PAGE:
Monday, April 23, 2012


I realize that a lot of outsiders think the citizens of LA are, without exception, a bunch of pretentious, vacuous, airheads.  I don’t put much effort into disabusing these outsiders, but if pressed I would say a) that you can find pretentious, vacuous, airheads just about anywhere, and b) that demonstrably there are millions of people in LA who are not pretentious, vacuous, or airheaded.

But then something pops up in LA culture that seems designed to give too much ammunition to the other side.  I give you The Vagrancy Project, a private, or perhaps secret (though obviously not very), dining club, run by one Miles Thompson who used to work for the Animal/Son of A Gun people.
According to, “Here's how it works: Vagrancy's built a master list of slightly-above-average attractive people who receive a proprietary list of event dates. The first handful of repliers (they keep it mad-intimate) are then privy to must-have, on-the-DL important-ness like location & time, length of the meal …
    “Topping 10+ courses, the donation-based fetes themselves -- which'll eventually fund a less private, more open-to-the-public restaurant -- all have themes (e.g. "I Live in the Wild", "Welcome to the Jungle") and include … foodstuffs like 24hr-marinated goat rib cubes served w/ fried garlic root; tea, butter & raisins-topped rabbit; and skate w/ burnt milk, wine grapes & the oddball Italian vegetable Castelfranco ..”

Now I’m not sure exactly how many layers of irony there are in that extract but that phrase “a master list of slightly-above-average attractive people” does make you want to give someone or something a good kick, and at least means I’ll never have to go to one of these events.  I’ll bet you won’t either.  And if you think it’s thrillist that’s being annoying rather than Thompson himself, well, the kid can be pretty annoying in his own right.  On the Cooking Channel blog he says, “we’re searching for our home. We’re traveling from place to place with a dream.”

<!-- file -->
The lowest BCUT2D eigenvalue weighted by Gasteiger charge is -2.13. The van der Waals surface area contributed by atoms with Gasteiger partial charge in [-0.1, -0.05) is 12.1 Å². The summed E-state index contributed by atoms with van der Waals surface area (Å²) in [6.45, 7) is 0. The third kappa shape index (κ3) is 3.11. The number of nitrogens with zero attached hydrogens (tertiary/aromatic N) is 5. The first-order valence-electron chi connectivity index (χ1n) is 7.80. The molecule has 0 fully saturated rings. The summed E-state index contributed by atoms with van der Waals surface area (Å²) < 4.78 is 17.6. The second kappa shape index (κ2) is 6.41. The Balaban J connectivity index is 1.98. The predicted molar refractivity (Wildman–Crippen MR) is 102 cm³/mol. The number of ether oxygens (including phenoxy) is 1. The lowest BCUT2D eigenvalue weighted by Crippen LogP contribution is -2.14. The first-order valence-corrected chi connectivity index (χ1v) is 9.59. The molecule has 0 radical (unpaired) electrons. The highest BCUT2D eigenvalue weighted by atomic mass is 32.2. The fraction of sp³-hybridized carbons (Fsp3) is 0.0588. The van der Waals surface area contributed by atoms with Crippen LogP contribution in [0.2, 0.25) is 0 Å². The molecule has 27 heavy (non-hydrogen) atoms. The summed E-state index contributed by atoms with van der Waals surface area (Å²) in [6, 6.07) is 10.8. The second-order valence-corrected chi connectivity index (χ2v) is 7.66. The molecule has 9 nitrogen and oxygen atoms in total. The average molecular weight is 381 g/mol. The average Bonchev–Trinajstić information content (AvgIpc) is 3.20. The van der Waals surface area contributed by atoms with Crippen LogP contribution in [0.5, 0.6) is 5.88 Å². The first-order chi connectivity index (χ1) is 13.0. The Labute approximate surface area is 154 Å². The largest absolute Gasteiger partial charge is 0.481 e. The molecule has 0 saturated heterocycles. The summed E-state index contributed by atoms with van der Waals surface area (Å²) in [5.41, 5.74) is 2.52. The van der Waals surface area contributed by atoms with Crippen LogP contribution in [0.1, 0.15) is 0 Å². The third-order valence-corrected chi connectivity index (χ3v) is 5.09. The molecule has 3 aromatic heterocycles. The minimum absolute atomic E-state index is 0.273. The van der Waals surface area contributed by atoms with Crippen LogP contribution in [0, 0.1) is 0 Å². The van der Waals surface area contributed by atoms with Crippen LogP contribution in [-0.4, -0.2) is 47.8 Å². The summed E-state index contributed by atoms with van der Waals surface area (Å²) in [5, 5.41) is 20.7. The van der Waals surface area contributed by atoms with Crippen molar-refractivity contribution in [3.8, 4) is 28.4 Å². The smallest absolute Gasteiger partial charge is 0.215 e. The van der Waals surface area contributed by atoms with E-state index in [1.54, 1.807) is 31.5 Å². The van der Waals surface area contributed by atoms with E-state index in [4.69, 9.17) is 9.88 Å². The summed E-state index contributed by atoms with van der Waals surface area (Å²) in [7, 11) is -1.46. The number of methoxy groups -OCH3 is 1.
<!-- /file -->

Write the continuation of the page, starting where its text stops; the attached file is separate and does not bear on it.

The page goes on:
In fact there’s review in LA Weekly suggesting that the Vagrancy Project is basically some dude who invites people to dinner in his own East Hollywood apartment and charges them, which I suppose isn’t quite legal, hence the “donation.”  And I’ll admit that the food actually looks kind of interesting, as you see above and below.

Now, as it happens, the in-laws were in town this week and the Loved One and I did our best to entertain them.  We felt they weren’t secret dining club types any more than I am, and so we took them to Oki-Dog. 

I realize that isn’t the best picture of an oki dog, but if you take it out of the paper it collapses like a dwarf star, and although it’s still perfectly edible, it doesn’t look very photogenic. I’m not sure whether the in-laws enjoyed the food or not, but they certainly enjoyed this sign in the parking lot. Another sign nearby also forbids gambling.

And then in further attempts to entertain the relations we took them to the desert, and stopped in Ridgecrest, and ate breakfast at Kristy’s Family Restaurant, which is a very solid, honest, diner and we were not expecting much in the way of innovation or experimentation.  How wrong we were.  There on the menu, was deep fried banana bread: maybe not an absolute first, but a new one on me.  The waitress told us it was the invention of the manager.  I can’t see it catching on with habitués of secret dinning clubs but on a weekday morning before a romp in the Mojave, and especially with a side order of sausage, it was just what the desert rat ordered. 

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